|The wolverine (Gulo gulo) is the largest land-dwelling species of the Mustelidae or weasel family (the Giant Otter is largest overall), and is the only species currently classified in the genus Gulo (meaning "glutton"). It is also called the Glutton or Carcajou. Some authors recognize two subspecies: the Old World form Gulo gulo gulo and the New World form G. g. luscus. A third subspecies limited to Vancouver Island (G. g. vancouverensis) is also occasionally described. However craniomorphic evidence suggests that the Vancouver Island wolverines are properly included within G. g. luscus.
Wolverines are non-migratory and do not hibernate in the winter. They are active both day and night, and often alternate three to four hour periods of activity and sleep. They can travel for long distances, climb trees, and swim. Their broad feet and muscular limbs allow them to chase down their prey - even on soft snow. They occupy large home ranges that vary from 50 to 400 km2 for females, and 230 to 1580 km2 for males. There is overlap between home ranges, and a certain portion of the population is transient at any given time. Transients are typically yearlings, and these dispersing individuals may travel more than 200 km.
Wolverines are omnivorous, consuming a wide variety of scavenged or fresh food items ranging from large ungulates such as moose, caribou, and mountain goats, to smaller animals such as beavers, porcupines, ground squirrels, and fish, to roots and berries. In turn, the Wolverine is preyed upon by bears, wolves, cougars, Golden Eagles, and other Wolverines.
Wolverines are sexually mature at two to three years of age. Between April and September, the animals come together in pairs to breed. Pairs last only for a few days, and both males and females may remate several times with other individuals. The fertilised egg does not start to develop until it is implanted many months later. This delayed implantation accommodates mating in the summer when the females are more sedentary, while ensuring that the young are born at the optimal time of year for their survival. The females build dens, either in rocky slopes, deadfall, or snow tunnels, in which they give birth to young between late March and mid-April. Litters of two or three young are common, but females do not bear young every year. The young typically nurse for 8 to 10 weeks, separate from the mother in the autumn, and attain adult size after about seven months.
The low reproduction rate of the Wolverine means that the population is not able to recover quickly after population declines.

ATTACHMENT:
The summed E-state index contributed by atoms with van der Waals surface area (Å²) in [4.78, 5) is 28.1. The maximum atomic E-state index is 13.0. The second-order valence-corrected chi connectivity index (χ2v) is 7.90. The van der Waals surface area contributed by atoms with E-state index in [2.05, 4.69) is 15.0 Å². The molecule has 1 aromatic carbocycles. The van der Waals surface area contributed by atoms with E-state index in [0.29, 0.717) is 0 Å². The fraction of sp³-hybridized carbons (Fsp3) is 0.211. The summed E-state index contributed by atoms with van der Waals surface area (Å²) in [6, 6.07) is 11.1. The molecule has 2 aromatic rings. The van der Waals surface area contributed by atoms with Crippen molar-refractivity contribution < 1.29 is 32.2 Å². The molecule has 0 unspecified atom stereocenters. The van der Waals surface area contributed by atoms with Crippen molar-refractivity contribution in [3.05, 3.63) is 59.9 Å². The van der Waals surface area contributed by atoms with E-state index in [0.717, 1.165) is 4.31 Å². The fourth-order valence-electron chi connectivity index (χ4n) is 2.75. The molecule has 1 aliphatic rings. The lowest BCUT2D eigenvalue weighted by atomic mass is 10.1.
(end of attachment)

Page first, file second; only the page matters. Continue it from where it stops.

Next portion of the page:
There are documented instances of wolverines defending kills against larger or more numerous predators, though it is not clear whether the wolverine's apparent success in these episodes reflect the wolverine's superior fighting ability, or instead simple prudence on the part of the challenger. There is at least one published account of a 27-pound wolverine's attempt to steal a kill from a much larger predator—namely, a black bear (adult males weighing 400 to 500 pounds). Unfortunately for the mustelid, the bear won what was ultimately a fatal contest, crushing the wolverine's skull. Such encounters are unusual, however, for wolverines are usually able to frighten away or overpower predators smaller than adult brown bears thanks both to powerful jaws and a thick hide.
Mating season is in the summer, but the actual implantation of the embryo (blastocyst) in the uterus is stayed until early winter, delaying the development of the fetus. Females will often not produce young if food is scarce. The young (typically three or four) are born in the spring. Kits develop rapidly, reaching adult size within the first year of a lifespan that may reach anywhere from five to (in exceptional individuals) thirteen years.
Adult wolverines have no natural predators, save man, though they do come into conflict with (and may be killed by) other large predators over territory and food. Juveniles are, unsurprisingly, more vulnerable and infants (kits) have been known on occasion to be taken by predatory birds, such as eagles.
The world's total wolverine population is unknown. The animal exhibits a low population density and requires a very large home range. The range of male wolverine can be more than 620 km² (240 sq mi) while encompassing the ranges of several females (with smaller home ranges of roughly 130-260 km² (50-100 sq mi). Adult wolverines try for the most part to keep non-overlapping ranges with adults of the same sex. Radio tracking suggests an animal can range hundreds of miles in only a few months.
As a symbol
The European Football League (playing American football in Europe) includes the Helsinki Wolverines, founded in 1995. The team plays in the Maple League, the Finnish top level. Fittingly, the team's colors and helmet design are identical to those of the University of Michigan, whose mascot is also the wolverine.
The wolverine figures prominently in the mythology of the Innu people of eastern Québec and Labrador. In at least one Innu myth, it is the creator of the world.
A popular Marvel comics character and member of the X-men, Wolverine, was named after this animal.
Wolverines are also the mascot of the high school turned guerrilla group in the classic cult drama Red Dawn, starring Patrick Swayze and Charlie Sheen (1984)
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